From: parendt@nmt.edu (Paul Arendt)
Subject: Re: What exactly _is_ a soccer ball?
Date: 26 May 1999 20:43:43 GMT
Newsgroups: sci.math
Keywords: Cayley graph of symmetry group of icosahedron
In article <374c4e1f.12312405@news.prosurfr.com>,
John Savard wrote:
>cq315@FreeNet.Carleton.CA (Hank Walker) wrote, in part:
>
>>Are soccer balls for real? Pentagons and hexagons
>>happily tesselating on a sphere...
>
>Essentially, it has the same symmetry as a dodecahedron, and that's
>why there are 12 pentagons on it. The 20 hexagons are one way to fill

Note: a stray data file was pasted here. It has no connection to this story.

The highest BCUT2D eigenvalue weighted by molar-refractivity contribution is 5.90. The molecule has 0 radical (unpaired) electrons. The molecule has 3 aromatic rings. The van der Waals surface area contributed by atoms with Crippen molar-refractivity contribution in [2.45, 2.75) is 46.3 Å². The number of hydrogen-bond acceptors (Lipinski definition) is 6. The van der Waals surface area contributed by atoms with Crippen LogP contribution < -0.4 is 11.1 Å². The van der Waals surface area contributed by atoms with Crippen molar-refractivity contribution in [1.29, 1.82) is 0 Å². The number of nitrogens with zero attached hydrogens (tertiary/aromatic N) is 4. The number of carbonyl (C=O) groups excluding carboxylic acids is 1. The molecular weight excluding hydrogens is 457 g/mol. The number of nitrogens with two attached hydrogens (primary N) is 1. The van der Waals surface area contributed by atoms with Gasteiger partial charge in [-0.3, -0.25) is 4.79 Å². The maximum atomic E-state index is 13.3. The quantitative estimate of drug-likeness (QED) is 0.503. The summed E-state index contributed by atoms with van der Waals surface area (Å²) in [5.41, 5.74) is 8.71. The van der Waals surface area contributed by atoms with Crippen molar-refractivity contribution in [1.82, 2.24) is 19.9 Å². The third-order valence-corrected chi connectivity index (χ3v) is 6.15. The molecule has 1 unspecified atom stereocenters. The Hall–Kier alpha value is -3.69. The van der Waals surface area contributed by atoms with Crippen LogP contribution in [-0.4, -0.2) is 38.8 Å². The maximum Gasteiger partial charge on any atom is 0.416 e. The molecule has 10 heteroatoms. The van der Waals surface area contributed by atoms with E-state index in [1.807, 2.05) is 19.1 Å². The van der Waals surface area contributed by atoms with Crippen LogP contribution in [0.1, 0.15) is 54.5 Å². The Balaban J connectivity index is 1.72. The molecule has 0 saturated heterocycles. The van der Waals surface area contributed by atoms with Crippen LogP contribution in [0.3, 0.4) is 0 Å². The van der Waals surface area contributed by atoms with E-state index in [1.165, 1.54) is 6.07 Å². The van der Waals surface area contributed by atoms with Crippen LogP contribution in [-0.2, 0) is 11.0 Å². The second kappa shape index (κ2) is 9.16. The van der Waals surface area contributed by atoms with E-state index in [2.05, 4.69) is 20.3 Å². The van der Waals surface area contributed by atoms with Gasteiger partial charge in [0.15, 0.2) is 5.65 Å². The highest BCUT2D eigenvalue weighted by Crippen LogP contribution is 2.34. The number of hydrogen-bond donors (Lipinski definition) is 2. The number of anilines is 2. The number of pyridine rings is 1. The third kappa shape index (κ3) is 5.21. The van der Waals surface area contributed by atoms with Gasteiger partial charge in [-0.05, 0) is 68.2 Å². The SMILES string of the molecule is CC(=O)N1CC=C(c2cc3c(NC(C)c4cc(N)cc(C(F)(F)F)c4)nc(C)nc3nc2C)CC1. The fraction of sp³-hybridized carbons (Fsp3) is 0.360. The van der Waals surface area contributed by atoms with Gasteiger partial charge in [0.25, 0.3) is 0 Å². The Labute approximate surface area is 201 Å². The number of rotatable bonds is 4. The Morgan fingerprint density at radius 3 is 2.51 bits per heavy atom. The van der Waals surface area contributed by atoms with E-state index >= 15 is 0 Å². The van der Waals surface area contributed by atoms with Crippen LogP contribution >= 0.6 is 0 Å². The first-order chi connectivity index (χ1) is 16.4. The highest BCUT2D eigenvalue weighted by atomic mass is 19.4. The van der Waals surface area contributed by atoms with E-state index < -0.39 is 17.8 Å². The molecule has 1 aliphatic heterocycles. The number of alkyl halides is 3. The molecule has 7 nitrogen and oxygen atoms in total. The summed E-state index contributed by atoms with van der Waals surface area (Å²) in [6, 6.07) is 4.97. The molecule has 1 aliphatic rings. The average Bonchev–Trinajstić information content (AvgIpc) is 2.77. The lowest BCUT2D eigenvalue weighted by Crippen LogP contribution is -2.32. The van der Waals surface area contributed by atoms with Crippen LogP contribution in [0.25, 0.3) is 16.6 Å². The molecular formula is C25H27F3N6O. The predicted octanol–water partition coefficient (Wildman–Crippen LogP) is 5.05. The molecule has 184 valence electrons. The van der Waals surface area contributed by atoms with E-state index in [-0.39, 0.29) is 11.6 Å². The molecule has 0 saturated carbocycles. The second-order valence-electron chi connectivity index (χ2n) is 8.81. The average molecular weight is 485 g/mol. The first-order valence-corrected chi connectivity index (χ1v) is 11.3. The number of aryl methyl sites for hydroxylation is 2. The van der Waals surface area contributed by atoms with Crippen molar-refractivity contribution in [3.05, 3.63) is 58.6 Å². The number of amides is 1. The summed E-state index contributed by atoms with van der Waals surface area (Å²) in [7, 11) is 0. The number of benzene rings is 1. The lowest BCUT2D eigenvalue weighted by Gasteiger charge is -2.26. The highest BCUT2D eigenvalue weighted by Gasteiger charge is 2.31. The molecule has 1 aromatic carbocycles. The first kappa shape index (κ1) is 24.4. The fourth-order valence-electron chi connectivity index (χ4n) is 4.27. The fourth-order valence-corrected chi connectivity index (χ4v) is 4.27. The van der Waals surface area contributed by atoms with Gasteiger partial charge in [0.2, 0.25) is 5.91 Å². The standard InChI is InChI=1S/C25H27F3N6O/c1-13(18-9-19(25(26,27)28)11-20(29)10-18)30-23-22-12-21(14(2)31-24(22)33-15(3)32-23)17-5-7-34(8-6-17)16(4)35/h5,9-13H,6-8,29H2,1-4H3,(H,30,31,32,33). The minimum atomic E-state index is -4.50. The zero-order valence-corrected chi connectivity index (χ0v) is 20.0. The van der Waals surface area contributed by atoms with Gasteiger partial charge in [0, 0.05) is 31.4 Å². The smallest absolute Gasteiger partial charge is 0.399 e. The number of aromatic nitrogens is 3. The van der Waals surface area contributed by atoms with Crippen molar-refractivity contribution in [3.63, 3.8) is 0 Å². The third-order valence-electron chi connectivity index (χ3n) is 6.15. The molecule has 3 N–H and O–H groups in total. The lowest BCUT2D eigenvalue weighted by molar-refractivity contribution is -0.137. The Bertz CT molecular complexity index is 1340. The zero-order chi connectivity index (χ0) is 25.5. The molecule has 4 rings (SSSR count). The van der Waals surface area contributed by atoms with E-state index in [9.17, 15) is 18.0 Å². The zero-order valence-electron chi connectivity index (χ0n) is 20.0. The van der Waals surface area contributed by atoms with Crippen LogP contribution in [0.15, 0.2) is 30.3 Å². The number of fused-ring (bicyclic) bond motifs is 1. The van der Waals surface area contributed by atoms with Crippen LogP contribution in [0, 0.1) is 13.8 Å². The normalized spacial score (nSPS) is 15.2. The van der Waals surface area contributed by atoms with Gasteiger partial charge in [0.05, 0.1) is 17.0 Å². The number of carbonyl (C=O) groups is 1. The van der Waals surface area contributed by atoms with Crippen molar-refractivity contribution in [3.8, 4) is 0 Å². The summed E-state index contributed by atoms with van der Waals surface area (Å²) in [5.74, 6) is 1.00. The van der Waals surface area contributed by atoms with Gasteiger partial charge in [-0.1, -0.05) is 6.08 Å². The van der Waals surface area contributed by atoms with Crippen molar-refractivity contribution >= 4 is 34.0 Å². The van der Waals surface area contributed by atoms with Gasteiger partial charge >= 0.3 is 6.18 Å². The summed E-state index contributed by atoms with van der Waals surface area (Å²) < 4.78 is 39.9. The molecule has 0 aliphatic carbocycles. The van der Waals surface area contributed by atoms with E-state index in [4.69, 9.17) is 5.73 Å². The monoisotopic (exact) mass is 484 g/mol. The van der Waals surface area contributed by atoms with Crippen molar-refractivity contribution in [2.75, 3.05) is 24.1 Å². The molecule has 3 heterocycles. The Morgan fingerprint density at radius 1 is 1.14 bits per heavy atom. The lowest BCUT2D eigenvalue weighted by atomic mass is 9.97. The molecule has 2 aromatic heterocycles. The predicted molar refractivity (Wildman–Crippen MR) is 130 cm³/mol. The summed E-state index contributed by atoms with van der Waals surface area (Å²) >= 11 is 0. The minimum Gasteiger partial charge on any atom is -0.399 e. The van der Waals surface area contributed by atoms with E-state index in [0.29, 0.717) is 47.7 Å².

>the space between the pentagons if you shrink them and rotate them 180
>degrees.
Actually, in one sense it *is* the symmetry group of the dodecahedron/
icosahedron. If you draw the (discrete) group of symmetries as a graph,
where vertices are group elements and edges are generators, then the
resulting lattice is that of a soccer ball. (Do you see which
subgroups the hexagons and pentagons with the identity at one vertex
correspond to?) All you'd have to do to make the correspondence
complete is give each edge the same length, and embed the thing in
R^3.